When individuals purchase life insurance policies, they are often told that if they make a certain sized premium payment for a certain number of years, their policies will be fully paid with no additional payments required for a lifetime of coverage and death benefits for their heirs. With this information, many people “set if and forget it” – they continue to make their payments and rely on the false comfort that they have the protection of life insurance. However, this approach could result in unpleasant and expensive outcomes for the insured, the beneficiaries, and the trustee.
The reason that individuals often cannot count on their life insurance policies as being a “sure thing” is because many life insurance policies cannot be adequately funded by the scheduled premium payments alone. Many life insurance policies are designed with an assumed rate of return. The life insurance provider takes the premium money paid and invests it – the premium amount PLUS the return on the premium is what keeps the life insurance policy going until the insured’s death. The premium payment amounts are essentially estimates based on the return that the insurance company expects to earn. For many of these policies, the rate of return is left to the discretion of the agent selling the policy.
So, in instances like this, the life insurance policy is built with a balance between the premium and the return, operating much like a pulley system. If an agent sells a life insurance policy with a low premium, then the rate of return will need to be higher. In the converse, if the premium payment amount is higher, the agent can build in a lower rate of return. Depending on the life insurance policy type, the assumed rate of return can be set as high as 12% annually compounded – a rate that most advisors would find unsustainable over time. When the life insurance policy cannot be sustained, any cash value that the policy had built up will begin to diminish based on the need to fun new premium payments.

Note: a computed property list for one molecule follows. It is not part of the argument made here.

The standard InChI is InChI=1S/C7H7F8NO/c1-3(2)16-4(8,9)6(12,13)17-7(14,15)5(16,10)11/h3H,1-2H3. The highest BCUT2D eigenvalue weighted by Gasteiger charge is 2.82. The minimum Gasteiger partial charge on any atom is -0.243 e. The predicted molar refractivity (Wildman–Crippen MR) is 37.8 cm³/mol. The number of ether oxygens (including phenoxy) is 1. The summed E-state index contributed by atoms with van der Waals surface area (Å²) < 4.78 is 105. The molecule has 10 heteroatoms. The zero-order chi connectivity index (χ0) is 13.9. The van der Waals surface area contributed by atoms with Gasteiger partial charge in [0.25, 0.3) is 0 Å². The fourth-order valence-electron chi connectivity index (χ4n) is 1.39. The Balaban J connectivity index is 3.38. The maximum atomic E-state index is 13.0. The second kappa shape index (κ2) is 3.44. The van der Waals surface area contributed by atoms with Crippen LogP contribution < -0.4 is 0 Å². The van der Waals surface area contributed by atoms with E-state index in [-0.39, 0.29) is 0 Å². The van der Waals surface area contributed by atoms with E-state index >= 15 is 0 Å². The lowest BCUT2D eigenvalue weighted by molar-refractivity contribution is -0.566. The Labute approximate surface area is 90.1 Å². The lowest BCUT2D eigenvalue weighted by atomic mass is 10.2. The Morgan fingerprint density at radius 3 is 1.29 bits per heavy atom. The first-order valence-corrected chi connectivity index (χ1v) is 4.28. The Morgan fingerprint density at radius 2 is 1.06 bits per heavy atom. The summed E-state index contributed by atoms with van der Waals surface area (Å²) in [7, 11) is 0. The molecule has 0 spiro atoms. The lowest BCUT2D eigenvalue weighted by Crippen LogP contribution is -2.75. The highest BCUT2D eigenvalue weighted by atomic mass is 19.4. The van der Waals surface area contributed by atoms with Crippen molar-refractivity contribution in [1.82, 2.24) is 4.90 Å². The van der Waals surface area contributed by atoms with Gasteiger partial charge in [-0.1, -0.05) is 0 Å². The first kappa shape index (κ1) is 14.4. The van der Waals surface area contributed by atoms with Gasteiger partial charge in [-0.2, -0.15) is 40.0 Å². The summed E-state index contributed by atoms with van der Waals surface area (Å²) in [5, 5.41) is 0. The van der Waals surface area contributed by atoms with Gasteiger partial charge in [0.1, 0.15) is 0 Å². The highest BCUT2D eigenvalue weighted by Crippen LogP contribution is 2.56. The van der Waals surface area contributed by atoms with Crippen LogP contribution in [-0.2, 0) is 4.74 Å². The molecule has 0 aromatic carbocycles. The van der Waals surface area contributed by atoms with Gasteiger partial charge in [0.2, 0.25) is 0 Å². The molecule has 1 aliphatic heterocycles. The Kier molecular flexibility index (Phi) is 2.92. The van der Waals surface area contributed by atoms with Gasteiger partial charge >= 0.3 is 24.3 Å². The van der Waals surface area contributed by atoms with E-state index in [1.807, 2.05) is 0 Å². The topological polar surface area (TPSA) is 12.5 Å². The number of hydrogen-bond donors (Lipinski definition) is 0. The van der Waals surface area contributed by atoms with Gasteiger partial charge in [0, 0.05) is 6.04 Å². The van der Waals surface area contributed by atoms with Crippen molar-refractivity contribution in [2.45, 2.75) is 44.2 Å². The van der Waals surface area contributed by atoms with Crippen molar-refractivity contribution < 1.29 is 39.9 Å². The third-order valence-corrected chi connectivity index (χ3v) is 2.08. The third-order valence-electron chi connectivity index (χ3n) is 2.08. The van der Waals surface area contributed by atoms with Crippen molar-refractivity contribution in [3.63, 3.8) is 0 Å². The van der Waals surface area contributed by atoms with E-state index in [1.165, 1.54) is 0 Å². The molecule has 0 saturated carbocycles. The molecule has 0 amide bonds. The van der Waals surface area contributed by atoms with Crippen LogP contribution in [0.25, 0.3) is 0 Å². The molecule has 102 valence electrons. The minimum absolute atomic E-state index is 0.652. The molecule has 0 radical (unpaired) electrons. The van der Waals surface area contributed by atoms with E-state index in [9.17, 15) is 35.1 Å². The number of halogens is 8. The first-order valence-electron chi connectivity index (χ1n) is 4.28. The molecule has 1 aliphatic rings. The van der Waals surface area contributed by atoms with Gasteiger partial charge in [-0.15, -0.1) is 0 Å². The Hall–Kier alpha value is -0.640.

In the event that the assumed rate of return that was built into the life insurance policy cannot be sustained, the insurance company has the contractual right to elect to increase the premium to a level which will sustain the life insurance policy – more often than not, this is an unaffordable figure for the insured. The policyholder is then left with two options: 1) pay the sizeable additional payments, or 2) let the life insurance policy lapse. If the grantor is unable or refuses to pay this increased rate, the insurance company may then rescind the life insurance policy – resulting in a loss of all premiums paid as well as loss of coverage.
Here is an example of what this might look like: An 80 year old woman thinks that her $3 million universal life insurance policy was paid up 15 years ago. She is comforted that her three children, whom she has named as beneficiaries, will receive $3 million dollars when she dies. However, one day she received a letter in the mail notifying her that she will have to pay an additional $50,000 per year for 10 years in order for her life insurance policy to pay out the death benefits she had thought were already in place.
When planning to provide for loved ones after death, many individuals turn to life insurance policies. When done correctly, they are a great estate planning tool and can be well worth the money invested. However, it is important that individuals are regularly checking on their life insurance policies. A thorough and meaningful life insurance policy review is a necessary precaution to ensure that your life insurance policy is functioning as it is intended to.
Schromen Law, LLC can work with clients to conduct life insurance policy reviews. By working with advisors and other professionals, necessary information can be obtained from life insurance companies and a policy analysis done to determine if the policy should be continued, funded at a higher level if needed, or discontinued in favor of a newly negotiated policy that may better serve individual clients’ goals and needs.
The material contained herein is for informational purposes only, and is not intended to create or constitute an attorney-client relationship between Schromen Law, LLC and the reader. The information contained herein is not offered as legal advice and should not be construed as legal advice.